Oriana Fallaci

  2. Oriana Fallaci was certainly a strong woman of principles. “And she took it off there and then” – in front of him I suppose, I’m left wondering what she wore underneath…

  3. She certainly does bare a striking resemblance to the Virg..er, that queen who never married, but had Sir Walter Raleigh, and all the other “Close” friends about the castle constantly…Oh, sorry, that’s another story.
    God Bless You

      1. Oh, yes, I feel certain she was married to her country…just, not necessarily a virgin. But, then, not my place to say, or does it matter. She did great things in the way of trying to broaden the boundaries, and colonize North America, and other places,but, of course had to fight off the Spanish Armada. That’s, in my opinion why she and Sir Walter Raleigh weren’t successful, and the “Lost Colony” @ Roanoke Island, right up the coast from me, went missing. You may like to read that one sometime when you get a few minutes. I love history…and Salt..or the sea…

        My version short link isn’t working right, but there it is anyway.
        God Bless

      2. Went off to read this, Paul, and what a gift you have for storytelling. Spellbinding, thanks. Elizabeth, well, she made the rules, and one of the rules was that her propagandists made very sure we never see the real her: we’ll never know the full extent of her private life. She has a lot of irons in the fire and here we are still drilled as to how successful she was. Interesting to read the failures too.

  4. Your post reminds me of some of the things I’ve worn because I was told to. No Ayatollah, just custom and the fashion industry. I wish I’d had Oriana’s nerve and tossed everything that wasn’t comfortable. And done a few other un-respectable things as well.

    One more in a long line of great posts…

  5. Wow, cool story about Oriana! I’m really glad to have not been born in a place where woman are treated as inferior and even more like objects than human beings. I can’t imagine having to live in a culture like that…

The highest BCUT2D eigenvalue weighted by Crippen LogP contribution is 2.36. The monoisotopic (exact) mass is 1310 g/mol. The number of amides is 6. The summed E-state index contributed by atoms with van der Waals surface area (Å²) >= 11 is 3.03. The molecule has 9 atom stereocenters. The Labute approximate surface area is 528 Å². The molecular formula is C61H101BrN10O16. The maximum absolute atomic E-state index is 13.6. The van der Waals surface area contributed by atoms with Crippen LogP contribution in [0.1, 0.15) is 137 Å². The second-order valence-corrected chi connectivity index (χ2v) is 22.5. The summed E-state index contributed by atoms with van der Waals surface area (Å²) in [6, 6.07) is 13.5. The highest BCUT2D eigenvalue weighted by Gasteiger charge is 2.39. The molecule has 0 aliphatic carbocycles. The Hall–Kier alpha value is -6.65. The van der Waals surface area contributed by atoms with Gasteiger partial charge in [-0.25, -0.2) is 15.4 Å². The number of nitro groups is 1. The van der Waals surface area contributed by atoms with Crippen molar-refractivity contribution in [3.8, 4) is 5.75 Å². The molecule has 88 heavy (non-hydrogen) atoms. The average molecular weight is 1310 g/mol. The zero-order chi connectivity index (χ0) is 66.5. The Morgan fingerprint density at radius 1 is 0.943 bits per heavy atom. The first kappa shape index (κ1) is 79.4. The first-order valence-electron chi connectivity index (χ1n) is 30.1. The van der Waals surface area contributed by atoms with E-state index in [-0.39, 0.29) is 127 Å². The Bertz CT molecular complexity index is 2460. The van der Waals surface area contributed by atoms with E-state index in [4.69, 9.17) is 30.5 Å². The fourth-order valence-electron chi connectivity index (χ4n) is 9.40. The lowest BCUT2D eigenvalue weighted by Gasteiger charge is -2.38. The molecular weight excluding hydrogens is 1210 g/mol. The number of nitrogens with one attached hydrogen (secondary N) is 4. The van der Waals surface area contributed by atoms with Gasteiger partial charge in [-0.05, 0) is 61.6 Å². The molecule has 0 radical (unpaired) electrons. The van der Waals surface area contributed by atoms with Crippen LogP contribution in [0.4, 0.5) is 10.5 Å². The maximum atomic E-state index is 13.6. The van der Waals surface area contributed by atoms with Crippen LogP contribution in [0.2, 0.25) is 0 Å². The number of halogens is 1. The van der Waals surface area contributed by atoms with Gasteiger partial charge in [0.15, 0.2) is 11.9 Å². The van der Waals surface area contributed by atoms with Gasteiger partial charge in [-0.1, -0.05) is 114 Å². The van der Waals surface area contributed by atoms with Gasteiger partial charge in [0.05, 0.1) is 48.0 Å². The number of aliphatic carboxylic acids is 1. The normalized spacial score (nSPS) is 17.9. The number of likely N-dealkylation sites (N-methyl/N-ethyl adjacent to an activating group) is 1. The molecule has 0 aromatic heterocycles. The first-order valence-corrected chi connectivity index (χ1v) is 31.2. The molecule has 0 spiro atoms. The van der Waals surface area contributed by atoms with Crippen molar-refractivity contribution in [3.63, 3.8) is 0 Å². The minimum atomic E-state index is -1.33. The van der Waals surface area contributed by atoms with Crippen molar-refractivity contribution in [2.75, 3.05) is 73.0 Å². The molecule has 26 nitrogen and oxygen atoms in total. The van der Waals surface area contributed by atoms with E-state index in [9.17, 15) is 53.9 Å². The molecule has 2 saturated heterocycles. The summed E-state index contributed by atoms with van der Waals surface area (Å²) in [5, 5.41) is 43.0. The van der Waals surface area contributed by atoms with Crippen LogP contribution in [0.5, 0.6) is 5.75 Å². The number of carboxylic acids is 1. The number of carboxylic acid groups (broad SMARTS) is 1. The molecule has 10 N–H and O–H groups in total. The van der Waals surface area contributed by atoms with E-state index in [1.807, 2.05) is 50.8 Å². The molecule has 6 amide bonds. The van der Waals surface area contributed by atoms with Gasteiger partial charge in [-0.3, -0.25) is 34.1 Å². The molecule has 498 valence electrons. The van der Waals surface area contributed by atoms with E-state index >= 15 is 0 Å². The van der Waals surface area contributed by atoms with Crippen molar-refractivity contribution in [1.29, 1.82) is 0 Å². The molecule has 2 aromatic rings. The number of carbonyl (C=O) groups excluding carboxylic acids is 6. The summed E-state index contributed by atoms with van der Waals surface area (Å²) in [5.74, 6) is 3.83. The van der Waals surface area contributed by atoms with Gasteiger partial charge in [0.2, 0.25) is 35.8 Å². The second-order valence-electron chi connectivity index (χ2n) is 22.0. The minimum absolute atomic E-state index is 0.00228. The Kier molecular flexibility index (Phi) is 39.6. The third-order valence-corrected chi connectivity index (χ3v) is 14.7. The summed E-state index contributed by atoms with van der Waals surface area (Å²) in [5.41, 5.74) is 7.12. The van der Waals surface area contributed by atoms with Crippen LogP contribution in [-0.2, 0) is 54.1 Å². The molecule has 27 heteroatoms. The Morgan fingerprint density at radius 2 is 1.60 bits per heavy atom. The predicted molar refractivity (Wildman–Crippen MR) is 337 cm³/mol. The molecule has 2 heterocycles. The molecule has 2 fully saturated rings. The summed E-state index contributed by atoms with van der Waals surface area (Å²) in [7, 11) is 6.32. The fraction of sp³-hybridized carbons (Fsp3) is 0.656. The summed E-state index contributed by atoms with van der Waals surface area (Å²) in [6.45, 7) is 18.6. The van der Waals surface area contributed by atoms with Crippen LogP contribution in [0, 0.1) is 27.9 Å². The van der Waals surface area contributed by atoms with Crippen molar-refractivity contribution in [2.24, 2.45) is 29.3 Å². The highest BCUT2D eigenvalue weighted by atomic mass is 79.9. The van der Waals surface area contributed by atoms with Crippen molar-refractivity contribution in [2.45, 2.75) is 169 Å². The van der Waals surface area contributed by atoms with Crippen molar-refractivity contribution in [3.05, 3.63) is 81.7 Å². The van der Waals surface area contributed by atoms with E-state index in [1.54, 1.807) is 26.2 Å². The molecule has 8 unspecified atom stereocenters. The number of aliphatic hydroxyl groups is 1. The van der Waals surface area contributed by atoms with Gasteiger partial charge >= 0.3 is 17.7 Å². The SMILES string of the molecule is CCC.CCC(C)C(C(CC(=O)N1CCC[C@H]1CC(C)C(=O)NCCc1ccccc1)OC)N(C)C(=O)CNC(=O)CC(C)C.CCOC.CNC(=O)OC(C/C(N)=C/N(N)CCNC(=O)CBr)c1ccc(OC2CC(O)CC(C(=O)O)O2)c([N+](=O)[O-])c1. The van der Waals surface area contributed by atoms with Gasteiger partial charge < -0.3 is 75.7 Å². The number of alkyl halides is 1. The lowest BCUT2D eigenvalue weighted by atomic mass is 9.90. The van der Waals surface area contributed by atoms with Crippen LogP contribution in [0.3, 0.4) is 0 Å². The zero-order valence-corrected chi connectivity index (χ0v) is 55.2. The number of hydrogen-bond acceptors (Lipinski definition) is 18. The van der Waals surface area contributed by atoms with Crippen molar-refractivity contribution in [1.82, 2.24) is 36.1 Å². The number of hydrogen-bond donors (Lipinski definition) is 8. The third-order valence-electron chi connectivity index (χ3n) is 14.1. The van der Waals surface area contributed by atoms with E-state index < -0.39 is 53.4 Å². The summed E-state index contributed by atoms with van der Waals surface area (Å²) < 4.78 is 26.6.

6. Our generation is so blessed not to have the restrictions of the former. We must make sure that we use our ‘permissions’ wisely.

    Good post.

    (Well deserved award, by the way)

  7. Lucky me! Sitting here in shorts and a t-shirt . . . not in “medieval rags” or “solemn finery.”

    Aah . . . bliss!

    BTW: I find you quite versatile. 😉

    1. Thanks Nancy 🙂 Being called versatile is lie waiting for a London bus. You wait for ages and nothing comes, and then two come at once! Versatile, twice in one day! Thanks Nancy!

  8. Betrothed at 6? A freedom fighter at 10? I shudder to think what might have happened to me had I been christened Oriana. 🙂 Although the modern one certainly had much more control over her life than I imagine the other ever did (poor thing). A woman after my own heart, that journalist – though I expect she was much braver in deed than I will ever be.

  9. Like you, I always love to stare at those old portraits and wonder what they were thinking. Your story today did that and then turned it on its head. Another great piece of writing.

  10. isn’t it odd we speculate about Lizzie’s lovers, yet the kings never bothered to keep them a secret. double standards, even for the most powerful monarch of her time

  11. Intriguing post as always. Checked out the Chrysogon painting. My art history is a little rusty but there was a historical crossroads when Europeans moved from painting children as mini adults to actually seeming cherubic and childlike. This would appear to be in that movement.

  12. Brilliant post, Kate. Painting is absolutely haunting, must say. As for Oriana, how has she been off my radar though I remember reading that Kissinger quote…hmmm, any suggestions on a book by her or about her?

  13. That portrait is quite amazing – especially thinking about it as you describe – all the things she had to wear for it, her age…I think of how much your normal 6-year-old would complain if they had to dress up in half that much for 20 minutes to have a digital photo taken……

  14. A brilliant post, Kate. Oriana. Even the name rolls off the tongue in headfastness and determination, doesn’t it? I’m having fun catching up a bit today and this one certainly hit the spot of compelling blogs.

  15. Oriana Fallaci. I’m going to find out more about her. You’ve enflamed my imagination, yet again! How wonderful that women like her pass through history, record history, and make history.